Obituary: Wang Zhen

Wang Zhen, politician, born Liuyang Hunan 1908, joined Chinese Communist Party 1927, Senior Political Commissar 1932, Deputy Chief of General Staff 1955, Agriculture Minister 1956, Vice-Premier 1975, Member Politburo 1978, Vice-Chairman Central Advisory Committee 1985-87, Vice-President of China 1988-93, died Canton 12 March 1993. WHEN Chinese students launched their ill-fated protest movement in the spring of 1989, one of their leaders told reporters that it was Wang Zhen, more than anyone, who typified the sort of outdated, dictatorial and xenophobic attitudes that they wanted removed from China's government. Forty years after the founding of Mao Tse-tung's New China, the octogenarian vice-president had become the epitome of the Maoist old guard. The reformist regime of Deng Xiaoping had abandoned most of the late Chairman's policies and was promising a rejuvenation of the entire leadership. But Wang and other members of the 'eight immortals' - even if they no longer held the formal leading positions of power - had continued to cling to their hallowed ideas and to direct their younger proteges from 'behind the curtain'.

As things turned out, Tiananmen brought Wang a new political lease of life. He was a prominent member of the coalition of hardliners who emerged from the shadows quaking in horror at the students' audacity and proceeded to win the power struggle that had briefly paralysed the leadership. Wang's active support of the army's brutal suppression of the protests was soon apparent. He was shown on television watching the mopping-up activities in the square immediately after the massacre, on the morning of 4 June. And he told martial-law troops afterwards to continue to deal 'telling blows' to the 'small handful of counter-revolutionary ruffians' without mercy. He even suggested that 'all bourgeois-liberal intellectuals' be sent into permanent exile in Xinjiang.

Wang Zhen was eminently qualified to assume his self-appointed role as guardian of Mao's revolution. He was born in 1908 in the southern province of Hunan - where Mao himself was born - and started out as an assistant in a railway station master's office. He took part in the Long March of the mid-1930s, when the Communists retreated across China under attack from the Nationalists, and became an army commander. After the Communist victory in 1949, Wang Zhen led his army to the far western, mainly Muslim region of Xinjiang to extend the 'liberated' area of China by a further three-quarters of a million square miles. This was something for which many local residents have never forgiven him, especially in view of his later tough control and Han Chinese colonisation of the region as head of the Xinjiang military area command.

Wang carried the uneasy distinction of being the only senior leader in Deng's reformist China of the 1980s not to have been purged in the leftist Cultural Revolution of the 1960s. Years later, in 1986, he took the first moves to unseat the liberal-minded party general secretary, Hu Yaobang, who had done much to overturn the disastrous legacy of the Cultural Revolution and to reinstate its victims. (The ostensible reason for Hu's dismissal was that he had been too soft in dealing with student demonstrators - and it was Hu's death that sparked off the larger student protests of 1989.)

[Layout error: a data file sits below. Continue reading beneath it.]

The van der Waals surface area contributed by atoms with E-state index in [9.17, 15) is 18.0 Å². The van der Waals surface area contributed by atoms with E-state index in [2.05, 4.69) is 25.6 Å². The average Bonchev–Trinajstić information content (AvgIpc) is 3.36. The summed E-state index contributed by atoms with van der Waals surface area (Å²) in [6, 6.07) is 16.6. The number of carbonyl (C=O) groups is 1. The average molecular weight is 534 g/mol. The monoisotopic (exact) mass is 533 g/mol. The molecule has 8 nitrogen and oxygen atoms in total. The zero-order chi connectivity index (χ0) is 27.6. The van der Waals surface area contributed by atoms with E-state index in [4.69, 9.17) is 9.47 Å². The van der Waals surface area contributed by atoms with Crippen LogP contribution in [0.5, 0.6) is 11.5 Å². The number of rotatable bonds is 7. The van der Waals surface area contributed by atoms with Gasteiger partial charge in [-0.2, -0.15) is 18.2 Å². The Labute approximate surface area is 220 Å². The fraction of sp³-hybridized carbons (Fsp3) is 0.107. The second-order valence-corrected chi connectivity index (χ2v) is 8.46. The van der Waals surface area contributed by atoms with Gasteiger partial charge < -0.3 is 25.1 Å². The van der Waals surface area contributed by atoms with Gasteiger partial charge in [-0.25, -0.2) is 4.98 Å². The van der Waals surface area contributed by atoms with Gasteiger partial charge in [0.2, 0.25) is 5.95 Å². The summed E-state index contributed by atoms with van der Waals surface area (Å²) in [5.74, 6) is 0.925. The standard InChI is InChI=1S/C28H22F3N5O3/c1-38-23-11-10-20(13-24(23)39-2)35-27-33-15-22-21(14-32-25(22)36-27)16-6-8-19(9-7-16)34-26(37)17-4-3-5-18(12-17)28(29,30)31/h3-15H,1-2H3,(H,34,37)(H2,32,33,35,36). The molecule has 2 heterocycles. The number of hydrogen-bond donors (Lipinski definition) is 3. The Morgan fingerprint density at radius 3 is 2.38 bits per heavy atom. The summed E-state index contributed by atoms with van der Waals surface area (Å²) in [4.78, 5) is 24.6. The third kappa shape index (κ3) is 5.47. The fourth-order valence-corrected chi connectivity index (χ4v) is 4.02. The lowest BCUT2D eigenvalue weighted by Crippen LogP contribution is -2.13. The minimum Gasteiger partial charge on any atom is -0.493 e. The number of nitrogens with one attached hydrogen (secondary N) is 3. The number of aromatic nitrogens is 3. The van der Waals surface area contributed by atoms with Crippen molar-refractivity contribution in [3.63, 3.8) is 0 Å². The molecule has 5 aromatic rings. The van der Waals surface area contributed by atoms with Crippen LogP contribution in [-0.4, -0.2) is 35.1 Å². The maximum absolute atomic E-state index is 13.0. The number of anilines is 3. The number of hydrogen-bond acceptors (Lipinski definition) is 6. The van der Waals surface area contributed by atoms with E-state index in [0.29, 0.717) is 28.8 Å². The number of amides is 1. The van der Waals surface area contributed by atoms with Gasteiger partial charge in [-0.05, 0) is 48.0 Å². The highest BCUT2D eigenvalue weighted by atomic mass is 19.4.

The imperious manner in which he had acted against Hu led to Wang being humiliatingly stripped of his post as head of the central party school when the pendulum once again swung back towards the reformists in 1987. But after a lifetime of battlefield commands, Wang remained, in his largely ceremonial post of Vice-President, a powerful spokesman for the People's Liberation Army - as well as for remnant Maoists and Long March veterans in general. 'He who has won the world has the right to rule the world,' he said to justify the Long Marchers' hold on to power. Wang was a strong believer not only in the party's old revolutionary values but also in its inherent 'Chineseness'. One of his best-known works was called: 'Study history, display patriotic spirit.'

As an old crony of Deng, Wang Zhen was useful as a lightning-rod for hardline opinion and as a hit- man who could be brought in when the paramount leader wanted to suppress moves for political liberalisation while maintaining a reasonably clean image himself. Despite being a firm believer in central planning, ideological education and a strictly limited flow of foreign ideas, Wang still managed to show support for some aspects of Deng's economic reforms. He expressed praise for the southern coast's 'special economic zones', for instance - though this may have had something to do with his alleged fondness for spending his winters in a luxurious villa in one such zone, Zhuhai, with a huge entourage. His sons also did well out of the reforms, with one - Wang Jun - tipped to become head of CITIC, China's leading capitalist-style company.

Wang's health had been poor for some time. A couple of years ago, he pledged to donate his eyes to medical science after his death: he is said to have barged into a Politburo session and demanded that everyone present sign a simliar pledge, if they wanted to prove they were true Marxists. Wang was duly praised in his official obituary notice yesterday as a 'staunch Marxist' and a 'great proletarian revolutionary'. His death came just three days before the start of a session of China's parliament that was to announce his retirement as Vice-President. China's students and intellectuals may well be thinking gleefully that the mere idea of being finally retired was just too much for this crustiest of the old guard to bear.

(Photograph omitted)

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